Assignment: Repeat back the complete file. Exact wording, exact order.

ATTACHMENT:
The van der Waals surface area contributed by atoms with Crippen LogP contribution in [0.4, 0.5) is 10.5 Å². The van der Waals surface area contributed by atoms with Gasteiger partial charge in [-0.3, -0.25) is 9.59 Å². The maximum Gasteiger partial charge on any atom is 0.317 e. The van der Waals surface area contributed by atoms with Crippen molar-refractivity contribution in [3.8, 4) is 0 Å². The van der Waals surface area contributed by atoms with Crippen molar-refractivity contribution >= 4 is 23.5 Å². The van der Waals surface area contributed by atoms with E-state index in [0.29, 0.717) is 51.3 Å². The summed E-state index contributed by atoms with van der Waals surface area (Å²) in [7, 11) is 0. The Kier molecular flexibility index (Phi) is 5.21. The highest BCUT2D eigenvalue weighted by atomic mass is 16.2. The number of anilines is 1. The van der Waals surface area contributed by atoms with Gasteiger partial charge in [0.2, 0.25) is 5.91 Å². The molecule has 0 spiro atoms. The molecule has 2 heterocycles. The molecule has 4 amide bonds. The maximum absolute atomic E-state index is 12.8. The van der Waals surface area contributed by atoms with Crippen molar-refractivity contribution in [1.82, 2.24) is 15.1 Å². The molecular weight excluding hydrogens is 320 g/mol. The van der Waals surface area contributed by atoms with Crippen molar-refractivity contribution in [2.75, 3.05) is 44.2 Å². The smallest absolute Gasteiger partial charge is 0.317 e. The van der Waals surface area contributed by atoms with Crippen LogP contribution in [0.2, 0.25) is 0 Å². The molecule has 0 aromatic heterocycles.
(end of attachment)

The van der Waals surface area contributed by atoms with Crippen LogP contribution in [0.4, 0.5) is 10.5 Å². The van der Waals surface area contributed by atoms with Gasteiger partial charge in [-0.3, -0.25) is 9.59 Å². The maximum Gasteiger partial charge on any atom is 0.317 e. The van der Waals surface area contributed by atoms with Crippen molar-refractivity contribution in [3.8, 4) is 0 Å². The van der Waals surface area contributed by atoms with Crippen molar-refractivity contribution >= 4 is 23.5 Å². The van der Waals surface area contributed by atoms with E-state index in [0.29, 0.717) is 51.3 Å². The summed E-state index contributed by atoms with van der Waals surface area (Å²) in [7, 11) is 0. The Kier molecular flexibility index (Phi) is 5.21. The highest BCUT2D eigenvalue weighted by atomic mass is 16.2. The number of anilines is 1. The van der Waals surface area contributed by atoms with Gasteiger partial charge in [0.2, 0.25) is 5.91 Å². The molecule has 0 spiro atoms. The molecule has 2 heterocycles. The molecule has 4 amide bonds. The maximum absolute atomic E-state index is 12.8. The van der Waals surface area contributed by atoms with Crippen molar-refractivity contribution in [1.82, 2.24) is 15.1 Å². The molecular weight excluding hydrogens is 320 g/mol. The van der Waals surface area contributed by atoms with Crippen molar-refractivity contribution in [2.75, 3.05) is 44.2 Å². The smallest absolute Gasteiger partial charge is 0.317 e. The van der Waals surface area contributed by atoms with Crippen LogP contribution in [0.2, 0.25) is 0 Å². The molecule has 0 aromatic heterocycles.